Feuillade’s Titanic Film

La hantise
R: Louis Feuillade. D: Renée Carl, René Navarre, Miss Édith. P: Gaumont. Fr 1912
Print: Gaumont

La Hantise (1912) (“The Obsession”) is a half-hour film drama. It looks at the suffering caused by a palm-reader’s prediction to a woman that a loved one will die. The poor woman really endures agony over this. La Hantise is in some ways an early film example of a soap opera, the kind of tale featuring a ‘noble woman who suffers and suffers’. This kind of story can be very hard to take.

Attacking Pseudo-Science

More positively, La Hantise is also an early example of exposing pseudo-science junk like palmistry, and all the harm fake pseudo-science does in our society. Unfortunately, in the 2000’s the United States media is deeply awash in the supernatural, paranormal and esoteric: all worthless garbage that causes social harm. Feuillade’s approach is vastly better.
It is often thought that Feuillade was an influence on Fritz Lang, although there is apparently no documentary evidence backing this up. Lang, too, would include scathing exposes of false supernatural mediums in Ministry of Fear (1943) and The 1,000 Eyes of Dr. Mabuse (1960). Other people in the 1910’s were also exposing such frauds: Bayard Veiller’s stage play ‘The Thirteenth Chair’ (1916) is an example.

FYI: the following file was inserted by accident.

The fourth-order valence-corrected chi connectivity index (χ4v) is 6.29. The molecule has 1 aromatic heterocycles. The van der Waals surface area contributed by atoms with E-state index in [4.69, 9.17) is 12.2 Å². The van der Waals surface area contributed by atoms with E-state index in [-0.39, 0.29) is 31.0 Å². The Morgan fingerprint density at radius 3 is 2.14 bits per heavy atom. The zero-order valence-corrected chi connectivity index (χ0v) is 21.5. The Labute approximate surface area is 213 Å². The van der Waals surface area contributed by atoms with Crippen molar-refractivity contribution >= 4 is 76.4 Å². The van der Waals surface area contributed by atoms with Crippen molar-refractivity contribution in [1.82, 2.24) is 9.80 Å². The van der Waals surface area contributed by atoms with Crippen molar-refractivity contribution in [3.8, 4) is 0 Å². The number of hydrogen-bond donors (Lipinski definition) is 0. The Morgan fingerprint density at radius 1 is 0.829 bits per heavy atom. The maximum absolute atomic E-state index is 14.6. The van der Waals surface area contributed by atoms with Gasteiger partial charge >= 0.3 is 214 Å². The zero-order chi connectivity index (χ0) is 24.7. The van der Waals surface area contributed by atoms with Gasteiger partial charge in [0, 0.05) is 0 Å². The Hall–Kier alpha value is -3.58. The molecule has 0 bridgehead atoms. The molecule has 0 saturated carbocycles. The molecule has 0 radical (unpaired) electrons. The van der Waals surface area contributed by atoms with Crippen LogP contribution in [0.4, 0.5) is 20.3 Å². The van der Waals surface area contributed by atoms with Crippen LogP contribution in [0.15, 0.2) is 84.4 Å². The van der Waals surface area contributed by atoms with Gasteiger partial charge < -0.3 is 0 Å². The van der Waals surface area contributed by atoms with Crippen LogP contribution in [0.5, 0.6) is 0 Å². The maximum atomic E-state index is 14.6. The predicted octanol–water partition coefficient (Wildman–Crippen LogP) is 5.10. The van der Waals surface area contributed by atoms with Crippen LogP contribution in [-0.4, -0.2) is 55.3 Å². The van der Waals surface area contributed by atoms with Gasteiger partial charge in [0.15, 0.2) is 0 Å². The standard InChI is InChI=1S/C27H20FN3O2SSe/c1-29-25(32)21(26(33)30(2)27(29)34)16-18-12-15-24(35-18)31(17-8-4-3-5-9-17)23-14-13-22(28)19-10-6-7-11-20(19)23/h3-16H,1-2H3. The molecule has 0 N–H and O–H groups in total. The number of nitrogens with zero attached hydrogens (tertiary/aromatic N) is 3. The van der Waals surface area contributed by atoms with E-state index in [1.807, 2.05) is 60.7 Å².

Flashing Lights

Flashing lights are an image that runs through Feuillade. They are highly dramatic. And as a purely visual image, they are well suited to silent film. One of the best scenes in La Hantise shows the revolving lights on top of the Eiffel Tower at night.

Evening Clothes

Feuillade’s enthusiasm for evening clothes returns, with the man the heroine talks with at the party in a tuxedo, and another man in the background in full white tie and tails.
It is somewhat atypical in real life to have men in two different degrees of formal dress at one event. Etiquette would rather have all the men in tuxedos, or all the men in tails. This is perhaps an example of Feuillade’s image of ‘two men in similar clothes, but with different degrees of formality’. Judex and his brother will be the most striking example.

René Navarre

The nice guy husband is unexpectedly played by René Navarre, best known for clever villain Fantômas. Navarre can be memorably creepy, in other films. But here he is playing a type that will recur in much subsequent cinema: the blandly decent, ideal husband, a steady man who is everything a woman in a melodrama can ask for in a good guy spouse. He is a loving husband, a devoted father, cheerful and a great provider. Like almost all such movie Good Husbands, he is also strictly bland, so he will not upstage the heroine and her traumas.